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BBC, CNN headlines on Ram Mandir ignite social media; users term it 'hate-mongering'

Social media users criticized the BBC for its headline that emphasized the demolition of the Babri mosque, contrasting it with their coverage of Hagia Sophia's conversion in Turkey

BBC CNN headlines on Ram Mandir ignites social media; users term it 'hate-mongering'
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First Published Jan 23, 2024, 5:58 PM IST

The hypocrisy of the Western media when it comes to most things Indian is well documented and often gets called out. One such instance was witnessed during British Broadcasting Corporation's coverage of the Ram Mandir consecration. Social media users fumed after the BBC ran the headline 'Ayodhya Ram Mandir: India PM Modi inaugurates Hindu temple on razed Babri mosque site'. Many of them were quick to point out the double-standards and highlighted the headlines that the British broadcaster had put out when the iconic Hagia Sophia in Turkey was converted from a museum to a mosque. The BBC headline then read: 'Hagia Sophia: Turkey turns iconic Istanbul museum into mosque'.

The manner in which a loaded headline was put out for the Ram Mandir inauguration has not gone down well with social media users. Some reminded the BBC of the Supreme Court judgment in the Ram Janmabhoomi-Babri Masjid case.

On November 9, the five senior judges resolved a century-old dispute by relying on a report from the Archaeological Survey of India. The report confirmed the existence of a structure beneath the mosque built in the mid-16th century, but it did not specify whether this structure was a mosque.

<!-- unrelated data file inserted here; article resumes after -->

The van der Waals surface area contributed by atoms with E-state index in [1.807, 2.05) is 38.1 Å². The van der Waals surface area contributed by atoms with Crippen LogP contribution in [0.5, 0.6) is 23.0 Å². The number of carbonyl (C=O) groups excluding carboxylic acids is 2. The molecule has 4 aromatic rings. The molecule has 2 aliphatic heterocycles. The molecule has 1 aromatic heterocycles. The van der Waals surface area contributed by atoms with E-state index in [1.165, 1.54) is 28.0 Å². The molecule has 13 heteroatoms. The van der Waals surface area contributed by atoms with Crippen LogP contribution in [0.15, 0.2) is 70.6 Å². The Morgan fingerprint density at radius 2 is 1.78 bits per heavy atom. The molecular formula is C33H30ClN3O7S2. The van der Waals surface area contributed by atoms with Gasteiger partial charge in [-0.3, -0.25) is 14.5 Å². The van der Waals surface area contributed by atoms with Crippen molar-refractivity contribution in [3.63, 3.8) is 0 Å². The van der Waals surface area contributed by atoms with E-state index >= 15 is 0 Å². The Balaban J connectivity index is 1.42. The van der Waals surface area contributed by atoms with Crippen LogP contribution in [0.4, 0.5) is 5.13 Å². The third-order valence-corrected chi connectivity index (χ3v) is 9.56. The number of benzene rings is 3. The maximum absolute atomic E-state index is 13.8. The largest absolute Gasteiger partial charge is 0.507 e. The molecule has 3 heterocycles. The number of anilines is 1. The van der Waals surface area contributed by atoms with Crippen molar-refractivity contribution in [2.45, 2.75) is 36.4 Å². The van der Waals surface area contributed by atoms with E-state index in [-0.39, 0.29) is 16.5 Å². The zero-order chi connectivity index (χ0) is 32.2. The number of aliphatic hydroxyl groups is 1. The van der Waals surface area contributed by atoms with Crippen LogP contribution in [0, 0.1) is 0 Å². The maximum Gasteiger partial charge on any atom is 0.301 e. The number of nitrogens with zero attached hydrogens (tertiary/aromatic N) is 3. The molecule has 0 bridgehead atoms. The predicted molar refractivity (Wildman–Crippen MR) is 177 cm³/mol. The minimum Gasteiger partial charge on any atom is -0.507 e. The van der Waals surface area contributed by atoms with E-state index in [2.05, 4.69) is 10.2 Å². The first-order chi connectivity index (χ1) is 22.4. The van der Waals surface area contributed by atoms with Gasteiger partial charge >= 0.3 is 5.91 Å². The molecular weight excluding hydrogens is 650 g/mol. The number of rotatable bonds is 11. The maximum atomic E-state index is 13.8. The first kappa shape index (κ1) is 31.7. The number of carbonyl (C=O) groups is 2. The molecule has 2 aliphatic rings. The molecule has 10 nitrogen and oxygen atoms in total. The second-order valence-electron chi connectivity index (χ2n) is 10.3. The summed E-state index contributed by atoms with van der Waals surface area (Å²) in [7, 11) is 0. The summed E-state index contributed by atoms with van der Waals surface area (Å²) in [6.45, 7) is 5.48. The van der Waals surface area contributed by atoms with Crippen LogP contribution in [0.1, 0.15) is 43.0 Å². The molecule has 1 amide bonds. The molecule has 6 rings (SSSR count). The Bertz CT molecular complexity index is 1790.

The court deemed the demolition of the mosque in 1992, followed by riots that claimed the lives of over 2,000 people, as a "calculated act of destroying a place of public worship." It asserted that the Muslim community had been "wrongly deprived of a mosque constructed well over 450 years ago."

In a 1,045-page judgment, the court stated, "...on a balance of probabilities, the evidence of the possessory claim of the Hindus...stands on a better footing than the evidence given by the Muslims."

Furthermore, the court ordered the allocation of a five-acre "suitable" plot of land to the Sunni Waqf Board. The judges emphasized that this decision aimed to acknowledge the wrongdoing and provide remedial action.

However, the Apex court judgment wasn't enough for the BBC to reopen old wounds that have haunted this country for decades. The report cited critics as accusing the "government of exploiting a religious celebration in a country which -- according to its constitution -- is secular". "For Muslims, India's biggest minority, the event evoked fear and painful memories, members of the community in Ayodhya told the BBC in the run-up to Monday's ceremony," the report further said.

Social media users also called out CNN for its headlines.

Kanchan Gupta, Senior Adviser in the Ministry of Information & Broadcasting, said on social media platform X, "Since anti-Hindu @BBC is hate-mongering to create a communal disturbance on the occasion of #Ayodhya Ram Mandir consecration, @CNN has also jumped into the septic tank of concocted anti-India ‘news’ with its twisted version and perverse assumptions of Muslim angst and anger."

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